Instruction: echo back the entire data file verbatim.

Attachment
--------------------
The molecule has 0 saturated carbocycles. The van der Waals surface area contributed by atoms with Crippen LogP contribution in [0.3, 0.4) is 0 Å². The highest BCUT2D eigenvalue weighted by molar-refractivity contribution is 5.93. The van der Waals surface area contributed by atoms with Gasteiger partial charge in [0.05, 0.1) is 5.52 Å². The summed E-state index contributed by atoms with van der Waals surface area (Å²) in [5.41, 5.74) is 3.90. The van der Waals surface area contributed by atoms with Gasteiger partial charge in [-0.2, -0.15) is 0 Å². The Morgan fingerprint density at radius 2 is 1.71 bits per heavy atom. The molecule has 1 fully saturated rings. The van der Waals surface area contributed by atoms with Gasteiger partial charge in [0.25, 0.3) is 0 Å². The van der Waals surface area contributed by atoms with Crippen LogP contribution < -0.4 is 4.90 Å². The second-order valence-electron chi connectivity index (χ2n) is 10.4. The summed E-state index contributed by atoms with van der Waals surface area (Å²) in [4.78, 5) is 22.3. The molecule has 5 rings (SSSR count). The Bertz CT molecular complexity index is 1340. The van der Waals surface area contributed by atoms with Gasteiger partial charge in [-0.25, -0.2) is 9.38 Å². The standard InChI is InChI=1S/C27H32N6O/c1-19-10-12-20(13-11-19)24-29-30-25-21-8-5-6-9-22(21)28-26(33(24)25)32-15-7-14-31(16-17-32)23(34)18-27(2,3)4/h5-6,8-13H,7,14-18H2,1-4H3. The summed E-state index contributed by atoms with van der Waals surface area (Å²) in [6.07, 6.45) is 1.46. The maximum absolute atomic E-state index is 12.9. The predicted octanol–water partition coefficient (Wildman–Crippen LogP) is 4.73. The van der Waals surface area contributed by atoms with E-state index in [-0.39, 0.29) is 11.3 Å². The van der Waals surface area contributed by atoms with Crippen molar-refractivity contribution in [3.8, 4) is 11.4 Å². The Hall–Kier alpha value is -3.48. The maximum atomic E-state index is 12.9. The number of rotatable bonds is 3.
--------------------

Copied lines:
The molecule has 0 saturated carbocycles. The van der Waals surface area contributed by atoms with Crippen LogP contribution in [0.3, 0.4) is 0 Å². The highest BCUT2D eigenvalue weighted by molar-refractivity contribution is 5.93. The van der Waals surface area contributed by atoms with Gasteiger partial charge in [0.05, 0.1) is 5.52 Å². The summed E-state index contributed by atoms with van der Waals surface area (Å²) in [5.41, 5.74) is 3.90. The van der Waals surface area contributed by atoms with Gasteiger partial charge in [-0.2, -0.15) is 0 Å². The Morgan fingerprint density at radius 2 is 1.71 bits per heavy atom. The molecule has 1 fully saturated rings. The van der Waals surface area contributed by atoms with Gasteiger partial charge in [0.25, 0.3) is 0 Å². The van der Waals surface area contributed by atoms with Crippen LogP contribution < -0.4 is 4.90 Å². The second-order valence-electron chi connectivity index (χ2n) is 10.4. The summed E-state index contributed by atoms with van der Waals surface area (Å²) in [4.78, 5) is 22.3. The molecule has 5 rings (SSSR count). The Bertz CT molecular complexity index is 1340. The van der Waals surface area contributed by atoms with Gasteiger partial charge in [-0.25, -0.2) is 9.38 Å². The standard InChI is InChI=1S/C27H32N6O/c1-19-10-12-20(13-11-19)24-29-30-25-21-8-5-6-9-22(21)28-26(33(24)25)32-15-7-14-31(16-17-32)23(34)18-27(2,3)4/h5-6,8-13H,7,14-18H2,1-4H3. The summed E-state index contributed by atoms with van der Waals surface area (Å²) in [6.07, 6.45) is 1.46. The maximum absolute atomic E-state index is 12.9. The predicted octanol–water partition coefficient (Wildman–Crippen LogP) is 4.73. The van der Waals surface area contributed by atoms with E-state index in [-0.39, 0.29) is 11.3 Å². The van der Waals surface area contributed by atoms with Crippen molar-refractivity contribution in [3.8, 4) is 11.4 Å². The Hall–Kier alpha value is -3.48. The maximum atomic E-state index is 12.9. The number of rotatable bonds is 3.